Learning Networks

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Book: Learning Networks by by Linda Harasim, Starr Roxanne Hiltz, Lucio Teles, and Murray Turoff.


Summary from http://kamccollum.wordpress.com/2008/09/16/learning-networks/

Harasim et al:

"According to Harasim et. al., there are seven models of learning approaches that one can take in the design of learning networks:

1. Electure (Each of my lessons includes a 3-6 minute video, presentation, and/or podcast orienting students to the week’s topic and activities)

2. Ask-an-expert (I’m not explicitly using in my course, though I am going to encourage my students to contact practicing educators by commenting on blogs.)

3. Mentorship (I have not assigned my students to mentors or asked them to find mentors on their own.)

4. Tutor support (I’m providing my students with online office hours through instant messaging)

5. Access to relevant information (I’ve provided links to help guides and to reference materials for each topic. I’m also trying to suggest search terms for individual students to pursue on their own.)

6. Informal peer interaction (I have provided student discussion groups through a Ning network to encourage informal peer interaction.)

7. Structured group activity (I am requiring my students to participate in several structured group activites before they start working on thier individual projects.)" (http://kamccollum.wordpress.com/2008/09/16/learning-networks/)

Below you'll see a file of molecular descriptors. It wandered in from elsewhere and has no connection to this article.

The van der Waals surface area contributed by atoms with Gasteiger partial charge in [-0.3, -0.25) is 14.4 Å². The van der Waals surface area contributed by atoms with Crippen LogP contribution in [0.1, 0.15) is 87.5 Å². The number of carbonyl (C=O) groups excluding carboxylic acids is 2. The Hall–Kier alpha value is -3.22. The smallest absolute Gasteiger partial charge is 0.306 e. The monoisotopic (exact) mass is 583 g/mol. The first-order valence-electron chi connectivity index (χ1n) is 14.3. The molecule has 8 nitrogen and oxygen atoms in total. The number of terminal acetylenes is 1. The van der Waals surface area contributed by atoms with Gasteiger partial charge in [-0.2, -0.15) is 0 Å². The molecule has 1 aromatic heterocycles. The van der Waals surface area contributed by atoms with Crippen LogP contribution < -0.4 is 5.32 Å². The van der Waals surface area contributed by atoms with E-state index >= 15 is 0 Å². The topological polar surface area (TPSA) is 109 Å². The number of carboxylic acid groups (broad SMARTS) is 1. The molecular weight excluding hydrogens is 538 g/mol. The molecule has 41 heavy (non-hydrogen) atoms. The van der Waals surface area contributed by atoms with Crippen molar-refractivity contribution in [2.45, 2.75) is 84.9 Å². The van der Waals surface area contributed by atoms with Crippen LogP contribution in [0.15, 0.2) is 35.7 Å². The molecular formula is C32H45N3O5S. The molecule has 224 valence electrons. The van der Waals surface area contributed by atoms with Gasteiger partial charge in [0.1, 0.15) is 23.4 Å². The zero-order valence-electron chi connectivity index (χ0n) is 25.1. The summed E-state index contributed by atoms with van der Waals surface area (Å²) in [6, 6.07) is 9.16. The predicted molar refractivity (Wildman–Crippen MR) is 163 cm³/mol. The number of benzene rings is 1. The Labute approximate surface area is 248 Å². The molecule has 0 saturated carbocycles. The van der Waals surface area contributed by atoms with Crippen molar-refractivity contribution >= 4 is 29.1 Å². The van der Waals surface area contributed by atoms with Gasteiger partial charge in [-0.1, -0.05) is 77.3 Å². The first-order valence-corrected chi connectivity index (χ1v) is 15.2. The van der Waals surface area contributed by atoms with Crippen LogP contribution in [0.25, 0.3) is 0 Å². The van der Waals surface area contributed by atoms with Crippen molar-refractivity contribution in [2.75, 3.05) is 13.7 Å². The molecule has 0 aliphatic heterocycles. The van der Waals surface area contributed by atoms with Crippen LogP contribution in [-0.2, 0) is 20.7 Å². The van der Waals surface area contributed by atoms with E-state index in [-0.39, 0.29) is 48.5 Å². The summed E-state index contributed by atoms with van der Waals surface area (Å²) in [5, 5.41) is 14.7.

Underlying Values

Harasim et al:

  • “The goal of making it possible for anyone, anywhere, at any time, at any age to engage in the learning process.”
  • “The value to the learning process of active and collaborative learning.”
  • “The ability of computer mediated communication systems to support the full range of human and social relationships.”
  • “The belief that improvement of society is tied to a concept of lifelong learning.”



"Harasim et. al. identified three models of networked learning in higher education, training and informal learning. Adjunct mode was the most common use of learning networks in 1994, the date of the book’s publication, and based on my experience studying the use of course management systems, it probably still is. In adjunct mode, learning networks are typically optional and are used to extend classroom debate, increase access to the instructor, and submit assignments electronically. In mixed mode, learning networks are fully integrated into the curriculum and are a regular part of course activities and the course grade. In online mode, computer mediated communication provides the primary environment for course dicscussion and interaction." (http://kamccollum.wordpress.com/2008/09/16/learning-networks/)